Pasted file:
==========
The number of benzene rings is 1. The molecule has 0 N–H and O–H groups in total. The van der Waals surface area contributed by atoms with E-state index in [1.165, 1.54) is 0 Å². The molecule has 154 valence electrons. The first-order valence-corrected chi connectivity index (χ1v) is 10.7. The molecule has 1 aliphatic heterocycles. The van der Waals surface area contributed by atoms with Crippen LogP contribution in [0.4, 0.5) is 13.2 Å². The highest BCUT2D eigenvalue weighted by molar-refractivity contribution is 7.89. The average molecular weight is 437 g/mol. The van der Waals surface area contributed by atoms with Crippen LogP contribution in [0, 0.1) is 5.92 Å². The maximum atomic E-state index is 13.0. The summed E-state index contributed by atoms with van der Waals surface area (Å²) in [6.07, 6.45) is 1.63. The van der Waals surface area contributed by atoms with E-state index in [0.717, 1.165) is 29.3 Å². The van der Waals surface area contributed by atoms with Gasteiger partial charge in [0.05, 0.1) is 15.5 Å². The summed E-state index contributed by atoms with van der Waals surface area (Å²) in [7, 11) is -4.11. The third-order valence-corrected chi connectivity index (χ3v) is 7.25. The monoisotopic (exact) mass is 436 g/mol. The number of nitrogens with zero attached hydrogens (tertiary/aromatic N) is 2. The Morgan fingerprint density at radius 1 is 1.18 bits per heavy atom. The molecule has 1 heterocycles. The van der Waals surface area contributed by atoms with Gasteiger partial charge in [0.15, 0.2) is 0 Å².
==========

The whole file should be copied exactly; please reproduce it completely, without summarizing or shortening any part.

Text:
The number of benzene rings is 1. The molecule has 0 N–H and O–H groups in total. The van der Waals surface area contributed by atoms with E-state index in [1.165, 1.54) is 0 Å². The molecule has 154 valence electrons. The first-order valence-corrected chi connectivity index (χ1v) is 10.7. The molecule has 1 aliphatic heterocycles. The van der Waals surface area contributed by atoms with Crippen LogP contribution in [0.4, 0.5) is 13.2 Å². The highest BCUT2D eigenvalue weighted by molar-refractivity contribution is 7.89. The average molecular weight is 437 g/mol. The van der Waals surface area contributed by atoms with Crippen LogP contribution in [0, 0.1) is 5.92 Å². The maximum atomic E-state index is 13.0. The summed E-state index contributed by atoms with van der Waals surface area (Å²) in [6.07, 6.45) is 1.63. The van der Waals surface area contributed by atoms with E-state index in [0.717, 1.165) is 29.3 Å². The van der Waals surface area contributed by atoms with Gasteiger partial charge in [0.05, 0.1) is 15.5 Å². The summed E-state index contributed by atoms with van der Waals surface area (Å²) in [7, 11) is -4.11. The third-order valence-corrected chi connectivity index (χ3v) is 7.25. The monoisotopic (exact) mass is 436 g/mol. The number of nitrogens with zero attached hydrogens (tertiary/aromatic N) is 2. The Morgan fingerprint density at radius 1 is 1.18 bits per heavy atom. The molecule has 1 heterocycles. The van der Waals surface area contributed by atoms with Gasteiger partial charge in [0.15, 0.2) is 0 Å².